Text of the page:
Should Dancers RUN? | Releve

Should Dancers RUN?

Although dancers have a mountain of problems, is running away from them the best way? And this I mean in the upmost literal sense of course, is it okay for dancers to run?

Much like weight training, running was something I was constantly told is the worst possible thing any dancers should be doing. ‘It places far too much stress on your bones and muscles and can only lead to injury and stress fractures’ they told me (they being a very wide sense of teachers, fellow dancers and physiotherapists). And much like many other ballet myths floating around the tutu stank ballerina atmosphere, instead of questioning why I shouldn’t ever run, I simply didn’t. When being faced with the hard cardiovascular training choice between an elliptical and a treadmill, it was a no brainer. Clearly I should train on the low-impact aerobic exercise machine that will keep my heart rate at a steady 140 bpm, and definitely steer clear of high-impact running that raises my heart rate to the same level as when I’m actually dancing.

When closely analysing dance and running, wouldn’t any old idiot come to the conclusion that running could be in fact the upmost ideal exercise for dancers? Running’s benefits consist of everything in which majority of dancers lack – stamina, lung capacity and muscle endurance. Studies have shown that 90 percent of all dance related injuries are caused from muscle fatigue. This I believe, is where the running myth shit (not literally) hits the fan. Because dance is already such a high-impact sport, putting your body under more pressure and stress outside of the studio shouldn’t be done, correct? But in argument of this, if dancers biggest cause of injury is muscle fatigue, shouldn’t we be increasing and training our muscle endurance and strength levels? After all, how often do dancers dance continuously for 30-40 minutes at a low intensity?

Dance mostly consists of relatively short bursts of energy, raising the heart rate up to a high level and dropping it rather quickly again. In relation to interval running training and the impact it has on your heart, dance is very much related. Because many dancers shy away from any form of high aerobic exercise, they are lacking the endurance to get through a full performance, or to even to finish dance class. This needs to be changed. Forms of aerobic exercise such as swimming or elliptical training simply do not bring the heart rate up to the same level that dance requires. I believe that dancers should be incorporating far more cardiovascular training into their weekly training schedules. Doing interval running training 1-2 times a week, can greatly increase your lung capacity, strengthens your heart and your bones and above all burn the most calories. Aren’t these all the exact things we need for dance? And if you’re running correctly, running can actually aid in injury prevention, and not be a factor in it.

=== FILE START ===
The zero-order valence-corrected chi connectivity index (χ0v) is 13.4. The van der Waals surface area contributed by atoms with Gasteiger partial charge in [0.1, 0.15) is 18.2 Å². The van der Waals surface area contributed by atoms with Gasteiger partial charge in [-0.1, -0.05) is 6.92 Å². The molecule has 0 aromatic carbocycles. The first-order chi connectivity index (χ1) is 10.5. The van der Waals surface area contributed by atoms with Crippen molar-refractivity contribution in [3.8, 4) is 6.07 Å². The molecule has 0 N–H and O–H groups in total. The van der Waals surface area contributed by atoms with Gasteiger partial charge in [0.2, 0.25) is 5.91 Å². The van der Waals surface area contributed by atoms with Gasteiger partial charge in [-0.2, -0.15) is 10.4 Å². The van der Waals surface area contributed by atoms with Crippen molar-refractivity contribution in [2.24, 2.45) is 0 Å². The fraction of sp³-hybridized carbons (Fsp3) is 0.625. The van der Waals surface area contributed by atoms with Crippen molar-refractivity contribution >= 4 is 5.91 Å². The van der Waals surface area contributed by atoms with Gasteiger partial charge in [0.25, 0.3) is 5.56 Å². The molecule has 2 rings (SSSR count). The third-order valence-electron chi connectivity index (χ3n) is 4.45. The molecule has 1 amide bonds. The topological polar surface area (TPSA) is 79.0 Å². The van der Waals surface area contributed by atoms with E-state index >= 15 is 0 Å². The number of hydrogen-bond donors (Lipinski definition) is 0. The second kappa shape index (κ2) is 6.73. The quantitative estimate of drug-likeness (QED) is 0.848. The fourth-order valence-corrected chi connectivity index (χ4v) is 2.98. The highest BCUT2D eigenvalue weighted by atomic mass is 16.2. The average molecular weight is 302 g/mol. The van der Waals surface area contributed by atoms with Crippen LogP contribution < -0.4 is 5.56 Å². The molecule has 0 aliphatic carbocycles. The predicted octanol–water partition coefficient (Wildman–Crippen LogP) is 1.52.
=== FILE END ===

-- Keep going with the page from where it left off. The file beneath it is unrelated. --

The biggest reason many dancers walk in the opposite direction to running is they jump in the deep end far too quickly. Like anything running needs to be eased into. If you spontaneously decide to run like a mad man through a park on a sunny Sunday, your body will tell you to never ever run again. I recommend starting on a treadmill with a fast paced walk for 3-5 minutes, easing into a one minute run. Repeating this on your first day only twice, equalling to only 2 actual minutes of fast paced running. Building this up daily to eventually be able to complete 20 minutes of interval training, 2 minutes on 1 minutes off (with a 5 minute warm up walk and 5 minute cool down walk). If I fail to run for even a few weeks I make sure to ease back into it at a very slow rate. This is the only way I found possible to still dance muscle-pain free the next day and still reap the running benefits.

I personally didn’t realise the benefits of interval running training until one day in class in grande allegro, a male college of mine was heavily breathing into my ear – at the rate of a 90 year old dying man – while I was eagerly ready to execute the exercise again. I no longer feared the teacher screaming, AGAIN, I prayed for it. Running strengthens the biggest muscle majority of dancers are weak in, the heart. So next time you need to run away from your problems, do it the right way, actually run.

Happy running everyone! L Xx.